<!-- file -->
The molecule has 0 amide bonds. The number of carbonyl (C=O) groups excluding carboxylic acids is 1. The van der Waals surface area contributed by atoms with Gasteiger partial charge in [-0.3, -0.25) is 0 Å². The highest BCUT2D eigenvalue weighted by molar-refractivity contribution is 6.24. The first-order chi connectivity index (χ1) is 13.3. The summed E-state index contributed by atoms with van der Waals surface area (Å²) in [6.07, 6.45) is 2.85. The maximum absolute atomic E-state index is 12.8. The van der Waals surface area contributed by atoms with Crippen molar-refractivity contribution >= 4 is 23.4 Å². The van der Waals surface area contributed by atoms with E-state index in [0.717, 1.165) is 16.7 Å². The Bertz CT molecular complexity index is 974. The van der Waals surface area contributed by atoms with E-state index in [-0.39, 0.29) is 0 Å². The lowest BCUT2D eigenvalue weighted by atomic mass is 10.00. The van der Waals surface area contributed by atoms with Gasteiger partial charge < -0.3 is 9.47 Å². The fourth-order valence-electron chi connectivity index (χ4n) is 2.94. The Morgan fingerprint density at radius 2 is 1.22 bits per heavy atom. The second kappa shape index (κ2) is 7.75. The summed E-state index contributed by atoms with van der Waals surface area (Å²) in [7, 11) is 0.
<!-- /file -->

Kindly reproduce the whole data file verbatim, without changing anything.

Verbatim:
The molecule has 0 amide bonds. The number of carbonyl (C=O) groups excluding carboxylic acids is 1. The van der Waals surface area contributed by atoms with Gasteiger partial charge in [-0.3, -0.25) is 0 Å². The highest BCUT2D eigenvalue weighted by molar-refractivity contribution is 6.24. The first-order chi connectivity index (χ1) is 13.3. The summed E-state index contributed by atoms with van der Waals surface area (Å²) in [6.07, 6.45) is 2.85. The maximum absolute atomic E-state index is 12.8. The van der Waals surface area contributed by atoms with Crippen molar-refractivity contribution >= 4 is 23.4 Å². The van der Waals surface area contributed by atoms with E-state index in [0.717, 1.165) is 16.7 Å². The Bertz CT molecular complexity index is 974. The van der Waals surface area contributed by atoms with E-state index in [-0.39, 0.29) is 0 Å². The lowest BCUT2D eigenvalue weighted by atomic mass is 10.00. The van der Waals surface area contributed by atoms with Gasteiger partial charge < -0.3 is 9.47 Å². The fourth-order valence-electron chi connectivity index (χ4n) is 2.94. The Morgan fingerprint density at radius 2 is 1.22 bits per heavy atom. The second kappa shape index (κ2) is 7.75. The summed E-state index contributed by atoms with van der Waals surface area (Å²) in [7, 11) is 0.